On the front porch my little sister is giving a performance for the children who have come with their parents to our yard sale. She catches a fly, snatching it from mid-air. For a long minute she shakes the fly inside her closed hand. As if she’s shooting dice she throws the bug onto the steps of the porch. The dizzy fly stumbles around like a drunk. Just when the insect regains its balance and flexes its wings to escape, my sister’s brown hand comes down hard.
This is the pace of life in Prairie View, Texas, home of the “largest public black university in America,” and our home until tomorrow. The majority of the white people left years ago when blacks started voting, or that’s what everybody says. Without white people we, the black majority, have to provide our own oppression. Mostly it takes the form of boredom.
The sun penetrates the cracks in the roof of the porch above my sister’s head. The light falls on her with alternating dark shafts, like prison bars. As usual the air is hot and clear. The only movement on the street is an ancient Cadillac slithering past, snake-low to the ground.
My family arrived on this tree-lined semi-southern street a year and a half ago accompanied by a moving van larger than Noah’s ark. If we have any luck selling our last pieces of furniture, tomorrow morning we’ll climb into our Volvo station wagon and return to California, taking only suitcases. My mother has made sacrifices to travel light. In addition to furniture she will leave behind her husband.
We’ve been living in a rich merchant’s house built at the turn of the century, the kind of place that can make you think you’re more important than you really are. It’s red brick, two stories, with a half-acre and a pond. Nostalgia takes me on a last tour inside this afternoon. The polished pine floors are still impressive, one room sliding into the next.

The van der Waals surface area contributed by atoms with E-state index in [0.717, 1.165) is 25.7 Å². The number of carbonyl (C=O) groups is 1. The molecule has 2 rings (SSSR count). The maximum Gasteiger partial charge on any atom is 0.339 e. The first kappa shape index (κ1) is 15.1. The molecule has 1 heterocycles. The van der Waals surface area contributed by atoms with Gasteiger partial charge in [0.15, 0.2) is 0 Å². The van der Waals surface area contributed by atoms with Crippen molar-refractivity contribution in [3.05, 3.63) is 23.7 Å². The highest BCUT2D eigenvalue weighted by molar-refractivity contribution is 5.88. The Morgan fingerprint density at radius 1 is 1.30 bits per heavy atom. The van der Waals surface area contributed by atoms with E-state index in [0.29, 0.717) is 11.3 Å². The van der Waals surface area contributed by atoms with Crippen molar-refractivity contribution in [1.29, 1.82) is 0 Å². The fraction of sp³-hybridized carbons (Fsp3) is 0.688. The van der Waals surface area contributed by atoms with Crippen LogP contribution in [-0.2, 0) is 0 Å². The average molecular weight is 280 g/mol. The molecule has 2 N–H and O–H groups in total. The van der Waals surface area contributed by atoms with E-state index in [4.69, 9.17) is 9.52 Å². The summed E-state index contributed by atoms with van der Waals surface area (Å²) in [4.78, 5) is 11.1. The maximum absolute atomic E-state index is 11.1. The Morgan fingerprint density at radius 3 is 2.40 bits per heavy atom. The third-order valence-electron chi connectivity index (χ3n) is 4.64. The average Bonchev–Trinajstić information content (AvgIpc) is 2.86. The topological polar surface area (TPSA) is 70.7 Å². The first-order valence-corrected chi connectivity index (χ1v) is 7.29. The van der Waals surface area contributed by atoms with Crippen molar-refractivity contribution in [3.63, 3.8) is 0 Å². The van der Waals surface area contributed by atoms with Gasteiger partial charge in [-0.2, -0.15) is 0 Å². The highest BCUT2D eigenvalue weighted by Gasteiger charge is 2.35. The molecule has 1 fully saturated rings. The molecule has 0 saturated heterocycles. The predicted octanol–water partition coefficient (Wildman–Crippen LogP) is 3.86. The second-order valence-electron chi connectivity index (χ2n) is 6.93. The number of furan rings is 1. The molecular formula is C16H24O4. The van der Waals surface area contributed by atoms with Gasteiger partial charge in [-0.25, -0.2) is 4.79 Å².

In the main hallway the master bathroom is open wide. My bare feet stop in the doorway, toes magnetized to the cool white tile. To my surprise, an old woman is standing next to the toilet. Her gloved hand is on the brass handle. Suddenly she pulls the handle and watches, dreamily, as the water spins away.
She reaches into her skirt pocket and takes out a small fat coin purse. Her shaky fingers pull out a roll of money. They’re all five-dollar bills, President Lincoln on each, looking wise and ugly. There’s more than a hundred dollars in her hand.
“How much?” she asks.
Apparently this old lady has found in our “yard” sale what she’s been looking for all her life. She’s admiring our blue ceramic toilet bowl as if it’s divine salvation.
The old woman has coal-black skin and wide blue-black eyes. Her neck remains bent uncomfortably forward, even as she looks up at my face. Her devout expression is there and then – blink – disappears. Her eyes narrow. She’s ready for business now.
“How much, you say?”
“Wait a minute, ma’am. Let me get my mother.”
It’s a good idea to check the rest of the house to see if anybody else has come in from the front yard. In the kitchen there’s no one hiding in the pantry, and there’s no “intruder” in the den. The study is locked, just as it has been since the day we arrived. Upstairs, the bedrooms are all empty except for blankets spread on the floor. The floor will be our bed tonight.